"This movie will literally define how minorities are represented in the future."
Awkwafina has discussed being involved in Crazy Rich Asians and her thoughts on its importance.
“I remember being like, ‘Oh my god, I want to be in this movie, and if I’m not in it, I just want it to exist,’” said Awkwafina, who has been cast in the film.
She said that the film should eradicate Hollywood myths about casting Asians. “Movies are a gamble and people don’t want to take chances with money on people who don’t sell and in this case…the assumption [is] that Asian people don’t sell.”
Awkwafina AKA Nora Lum revealed that her views are also shared by producer Nina Jacobson. “I had a conversation with [producer] Nina Jacobson, and she said this movie will literally define how minorities are represented in the future.”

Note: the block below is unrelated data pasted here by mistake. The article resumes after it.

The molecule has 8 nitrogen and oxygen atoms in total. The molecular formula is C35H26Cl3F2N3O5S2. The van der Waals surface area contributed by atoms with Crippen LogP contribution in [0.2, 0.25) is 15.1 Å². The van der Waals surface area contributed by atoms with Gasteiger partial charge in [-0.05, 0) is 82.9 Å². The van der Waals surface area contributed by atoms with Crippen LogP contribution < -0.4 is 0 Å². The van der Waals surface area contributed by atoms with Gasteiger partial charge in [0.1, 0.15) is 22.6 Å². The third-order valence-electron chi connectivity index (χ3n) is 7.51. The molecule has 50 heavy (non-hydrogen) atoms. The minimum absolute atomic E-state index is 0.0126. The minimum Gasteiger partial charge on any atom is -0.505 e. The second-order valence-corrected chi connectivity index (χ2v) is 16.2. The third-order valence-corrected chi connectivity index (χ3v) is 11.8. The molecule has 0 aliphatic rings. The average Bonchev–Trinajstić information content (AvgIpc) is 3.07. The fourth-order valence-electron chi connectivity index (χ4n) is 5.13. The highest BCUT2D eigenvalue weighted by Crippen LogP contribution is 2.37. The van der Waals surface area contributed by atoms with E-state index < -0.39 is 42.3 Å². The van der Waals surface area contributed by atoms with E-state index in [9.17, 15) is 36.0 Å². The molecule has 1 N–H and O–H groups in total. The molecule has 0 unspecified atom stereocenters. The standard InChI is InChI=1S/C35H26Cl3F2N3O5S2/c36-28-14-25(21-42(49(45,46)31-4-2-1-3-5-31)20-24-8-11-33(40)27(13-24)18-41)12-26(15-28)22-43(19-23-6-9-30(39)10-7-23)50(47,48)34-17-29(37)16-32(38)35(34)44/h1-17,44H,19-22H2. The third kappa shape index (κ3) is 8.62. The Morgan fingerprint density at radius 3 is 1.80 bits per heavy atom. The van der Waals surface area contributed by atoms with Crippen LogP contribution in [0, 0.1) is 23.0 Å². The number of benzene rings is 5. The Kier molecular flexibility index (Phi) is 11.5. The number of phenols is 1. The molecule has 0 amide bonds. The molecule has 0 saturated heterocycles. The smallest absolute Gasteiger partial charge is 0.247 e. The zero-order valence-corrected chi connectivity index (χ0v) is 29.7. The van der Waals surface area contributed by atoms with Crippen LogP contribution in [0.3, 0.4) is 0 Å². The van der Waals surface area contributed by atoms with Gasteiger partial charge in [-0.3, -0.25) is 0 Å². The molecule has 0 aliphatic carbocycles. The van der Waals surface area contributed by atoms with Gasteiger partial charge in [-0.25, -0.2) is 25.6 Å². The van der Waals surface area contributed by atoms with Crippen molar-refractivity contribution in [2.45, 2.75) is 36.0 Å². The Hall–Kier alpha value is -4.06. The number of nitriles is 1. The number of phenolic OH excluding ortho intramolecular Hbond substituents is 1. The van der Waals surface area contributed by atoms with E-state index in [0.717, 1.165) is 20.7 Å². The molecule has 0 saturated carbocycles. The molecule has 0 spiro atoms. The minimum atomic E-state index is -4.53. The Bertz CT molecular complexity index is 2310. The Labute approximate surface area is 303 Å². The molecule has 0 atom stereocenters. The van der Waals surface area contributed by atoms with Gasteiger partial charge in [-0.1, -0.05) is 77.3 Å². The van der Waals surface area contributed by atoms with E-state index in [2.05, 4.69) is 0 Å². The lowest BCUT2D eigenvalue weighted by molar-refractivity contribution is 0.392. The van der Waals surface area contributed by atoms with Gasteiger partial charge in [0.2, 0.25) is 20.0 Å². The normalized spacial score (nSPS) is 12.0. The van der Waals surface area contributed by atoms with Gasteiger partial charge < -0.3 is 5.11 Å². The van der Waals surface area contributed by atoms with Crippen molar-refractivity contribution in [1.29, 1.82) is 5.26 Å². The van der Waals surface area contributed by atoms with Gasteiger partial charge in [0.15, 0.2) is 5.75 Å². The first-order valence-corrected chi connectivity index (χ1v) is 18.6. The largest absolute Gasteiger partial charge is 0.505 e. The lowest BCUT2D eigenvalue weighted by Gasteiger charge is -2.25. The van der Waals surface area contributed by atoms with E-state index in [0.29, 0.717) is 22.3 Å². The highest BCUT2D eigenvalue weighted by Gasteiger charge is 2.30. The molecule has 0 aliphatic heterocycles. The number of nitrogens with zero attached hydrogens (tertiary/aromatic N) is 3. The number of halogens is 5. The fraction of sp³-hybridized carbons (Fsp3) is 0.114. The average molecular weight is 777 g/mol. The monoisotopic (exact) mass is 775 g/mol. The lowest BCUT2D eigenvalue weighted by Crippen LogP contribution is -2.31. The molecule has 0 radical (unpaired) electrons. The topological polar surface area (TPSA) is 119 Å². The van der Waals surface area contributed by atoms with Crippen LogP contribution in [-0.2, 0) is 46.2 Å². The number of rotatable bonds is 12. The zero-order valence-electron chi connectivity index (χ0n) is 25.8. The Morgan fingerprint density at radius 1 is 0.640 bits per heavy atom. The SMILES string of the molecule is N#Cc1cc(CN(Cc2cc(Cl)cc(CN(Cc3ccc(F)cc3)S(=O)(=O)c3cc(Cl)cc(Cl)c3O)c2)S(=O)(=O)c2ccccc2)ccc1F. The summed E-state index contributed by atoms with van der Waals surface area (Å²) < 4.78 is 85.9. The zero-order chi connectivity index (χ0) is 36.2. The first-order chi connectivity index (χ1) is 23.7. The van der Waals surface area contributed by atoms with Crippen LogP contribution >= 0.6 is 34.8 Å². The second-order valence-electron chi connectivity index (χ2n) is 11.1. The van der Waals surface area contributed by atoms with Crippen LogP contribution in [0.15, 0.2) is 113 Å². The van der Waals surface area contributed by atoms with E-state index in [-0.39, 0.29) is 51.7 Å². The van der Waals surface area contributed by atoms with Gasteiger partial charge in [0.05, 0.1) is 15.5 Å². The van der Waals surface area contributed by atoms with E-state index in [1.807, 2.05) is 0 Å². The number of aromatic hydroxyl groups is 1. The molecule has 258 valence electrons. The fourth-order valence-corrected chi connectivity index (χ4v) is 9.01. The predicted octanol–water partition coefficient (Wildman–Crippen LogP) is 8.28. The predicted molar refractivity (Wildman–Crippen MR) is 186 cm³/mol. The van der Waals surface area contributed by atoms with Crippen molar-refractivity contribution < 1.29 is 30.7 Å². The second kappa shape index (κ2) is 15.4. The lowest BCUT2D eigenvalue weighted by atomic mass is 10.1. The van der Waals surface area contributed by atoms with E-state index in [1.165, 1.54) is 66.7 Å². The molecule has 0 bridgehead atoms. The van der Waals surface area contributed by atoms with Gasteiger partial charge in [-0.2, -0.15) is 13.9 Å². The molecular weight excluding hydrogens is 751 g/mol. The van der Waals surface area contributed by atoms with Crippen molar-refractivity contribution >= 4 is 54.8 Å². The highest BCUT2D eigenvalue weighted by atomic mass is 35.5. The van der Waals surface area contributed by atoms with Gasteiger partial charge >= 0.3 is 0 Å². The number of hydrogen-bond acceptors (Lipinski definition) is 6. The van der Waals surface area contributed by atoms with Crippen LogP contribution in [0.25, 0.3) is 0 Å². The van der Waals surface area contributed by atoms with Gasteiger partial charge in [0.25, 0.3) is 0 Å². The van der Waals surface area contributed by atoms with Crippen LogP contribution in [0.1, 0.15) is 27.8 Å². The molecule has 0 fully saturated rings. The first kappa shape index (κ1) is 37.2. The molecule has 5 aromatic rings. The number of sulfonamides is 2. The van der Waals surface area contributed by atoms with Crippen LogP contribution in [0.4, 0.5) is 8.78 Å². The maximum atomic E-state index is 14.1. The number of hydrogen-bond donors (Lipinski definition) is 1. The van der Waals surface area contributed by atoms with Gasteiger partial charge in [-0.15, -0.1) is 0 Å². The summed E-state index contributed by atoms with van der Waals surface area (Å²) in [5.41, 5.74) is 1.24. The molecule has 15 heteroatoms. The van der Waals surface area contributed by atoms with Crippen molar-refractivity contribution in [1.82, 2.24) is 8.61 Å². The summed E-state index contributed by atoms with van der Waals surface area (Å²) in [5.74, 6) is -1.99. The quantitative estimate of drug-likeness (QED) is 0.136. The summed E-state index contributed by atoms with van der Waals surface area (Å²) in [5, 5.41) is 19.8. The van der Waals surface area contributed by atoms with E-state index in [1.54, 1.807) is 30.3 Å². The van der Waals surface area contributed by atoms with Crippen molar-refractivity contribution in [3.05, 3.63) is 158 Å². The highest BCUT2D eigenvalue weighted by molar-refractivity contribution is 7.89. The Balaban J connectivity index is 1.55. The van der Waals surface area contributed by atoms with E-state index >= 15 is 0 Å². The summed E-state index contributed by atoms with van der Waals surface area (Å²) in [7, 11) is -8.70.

“There has not been a movie like this. It’s going to set some kind of precedent, and in a way, the world will be our focus group.”
Lum shared one recollection with the Crazy Rich Asians cast. “I would hang out with the cast and I remember this one night we were hanging out and I looked at everybody, Gemma [Chan], Sonoya [Mizuno], Henry [Golding], and I could see that we were all once ‘that Asian’ in a movie,” she said.
“And I also knew that we are all are not quite Asian and we’re not quite American or British or Australian. And I think that was kind of beautiful.”
Awkwafina also believes that political movements such as Black Lives Matter help to force Hollywood to reshape its outdated casting mould. “Any shift in Hollywood is provoked by a political disruption,” Lum said.“A political shift told people that it’s not okay to cast white actors as Asian people.
“It’s not okay to say racist things in major Hollywood movies, to make fun of Asian people. And that opened up the field: cast Asian American actors in Asian American roles, to let them tell their own stories.”
In related news, Crazy Rich Asians star Henry Golding has shot down claims that he’s “not Asian enough” to have been cast in the film.